Cohen v. Food Town, Inc.

Annotate this Case

207 A.2d 122 (1965)

William COHEN, Rosalie Cohen, Charles Cohen and Freda Cohen, Appellants, v. FOOD TOWN, INC., a corporation, and Kroger Co., Inc., a corporation, Appellees.

No. 3584.

District of Columbia Court of Appeals.

Argued November 9, 1964.

Decided February 19, 1965.

*123 Louis Ginberg, Washington, D. C., for appellants.

John D. Hawke, Jr., Washington, D. C., with whom Abe Krash, Washington, D. C., was on the brief, for appellees. Norman Diamond, Washington, D. C., entered an appearance for appellees.

Before HOOD, Chief Judge, and QUINN and MYERS, Associate Judges.

HOOD, Chief Judge.

Appellants are the landlords and appellees the tenants under a lease for years of a warehouse. After a dispute between the parties concerning the tenants' claim that the landlords had neglected their covenant to keep the roof and exterior walls in repair, the tenants on March 19, 1964, in writing advised the landlords that they had vacated the premises, adding: "We hereby cancel the lease by reason of untenantability." The landlords refused to accept possession and notified the tenants they would be held responsible for the rent as provided in the lease. On May 26, 1964, the landlords brought this action for $2,416.66, representing the two monthly installments of rent due April 1 and May 1.

The tenants moved to dismiss the action on the ground that the amount in controversy exceeded the trial court's jurisdictional limitation of $10,000. The tenants' argument in the trial court, and here, is that at the time they "cancelled" the lease there were thirty-six months remaining in the lease term, and that their liability, if any, necessarily exceeded $10,000. They argue that their repudiation of the lease constituted a total breach, giving rise immediately to liability for damages for breach of the entire contract. The trial court apparently agreed with the tenants, for it granted the motion to dismiss, stating the action had been "prematurely filed."

We think it was error to dismiss the action. When the tenants abandoned the premises and repudiated their obligations under the lease, the landlords had a choice of actions. They could accept the abandonment and thereby terminate the lease; they could, without acquiescing in the abandonment, re-enter and relet and hold the tenants for any deficiency in rent; or they could refuse to re-enter, allow the premises to remain vacant, and hold the tenants for the full rent. The landlords *124 chose this last course of action, and the choice was theirs to make. The tenants could not by abandoning the premises release themselves from liability for rent.[1] Assuming that the landlords could have treated the action of the tenants as a total breach of the lease and could have sued for damages for such breach, they were not compelled to do so.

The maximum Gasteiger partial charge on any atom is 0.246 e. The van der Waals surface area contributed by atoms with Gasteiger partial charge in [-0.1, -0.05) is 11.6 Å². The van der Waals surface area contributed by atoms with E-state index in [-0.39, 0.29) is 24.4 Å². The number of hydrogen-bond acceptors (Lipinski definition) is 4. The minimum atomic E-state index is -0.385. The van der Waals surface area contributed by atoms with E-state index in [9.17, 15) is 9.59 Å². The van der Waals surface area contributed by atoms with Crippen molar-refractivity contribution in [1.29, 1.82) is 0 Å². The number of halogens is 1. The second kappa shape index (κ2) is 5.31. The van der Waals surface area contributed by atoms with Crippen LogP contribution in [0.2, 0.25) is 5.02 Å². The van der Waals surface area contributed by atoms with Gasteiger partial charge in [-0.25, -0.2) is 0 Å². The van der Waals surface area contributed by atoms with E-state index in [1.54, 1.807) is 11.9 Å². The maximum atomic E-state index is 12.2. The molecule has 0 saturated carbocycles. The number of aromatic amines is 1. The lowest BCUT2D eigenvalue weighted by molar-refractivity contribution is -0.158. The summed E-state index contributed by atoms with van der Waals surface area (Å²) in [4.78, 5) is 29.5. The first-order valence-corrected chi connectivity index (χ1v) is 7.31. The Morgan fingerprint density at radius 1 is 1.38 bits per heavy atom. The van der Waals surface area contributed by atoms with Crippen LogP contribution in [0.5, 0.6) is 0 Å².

The tenants rely heavily on Keller v. Marvins Credit, Inc., D.C.Mun.App., 147 A.2d 872 (1959). There we held that an employee, upon a wrongful discharge, could not sue for installments of wages, holding that he was limited to one action for damages for breach of his contract. That case is not applicable here. A lease is not an ordinary bilateral contract.[2] It is primarily a conveyance of an estate for years in real estate, and, as we have said, the landlord has the right to sue for each installment of rent as it becomes due.

The tenants also argued that if they are forced to defend a suit for two months' rent, they will be required to raise all their defenses under the lease, that the issues decided in this action will be conclusive in any future action for rent, and that in a very practical sense this action, if allowed to proceed, will adjudicate a liability far in excess of the trial court's jurisdiction. The answer to this argument is that the jurisdiction of the court depends upon the amount directly in dispute, and that the collateral effect of a judgment is not the test of jurisdiction.[3]



[1] McIntosh v. Gitomer, D.C.Mun.App., 120 A.2d 205 (1956). The ultimate holding in McIntosh that the action was prematurely brought has no application here. In McIntosh the landlord had evicted the tenant and his claim rested on the re-entry clause of the lease.

[2] Williston on Contracts (Third Edition) ยง 890.

[3] Town of Elgin v. Marshall, 106 U.S. 578, 1 S. Ct. 484, 27 L. Ed. 249 (1883); Equitable Life Assur. Soc. of the United States v. Wilson, 81 F.2d 657 (9th Cir. 1936); Wright v. Mutual Life Ins. Co. of New York, 19 F.2d 117 (5th Cir. 1927), aff'd 276 U.S. 602, 48 S. Ct. 323, 72 L. Ed. 726.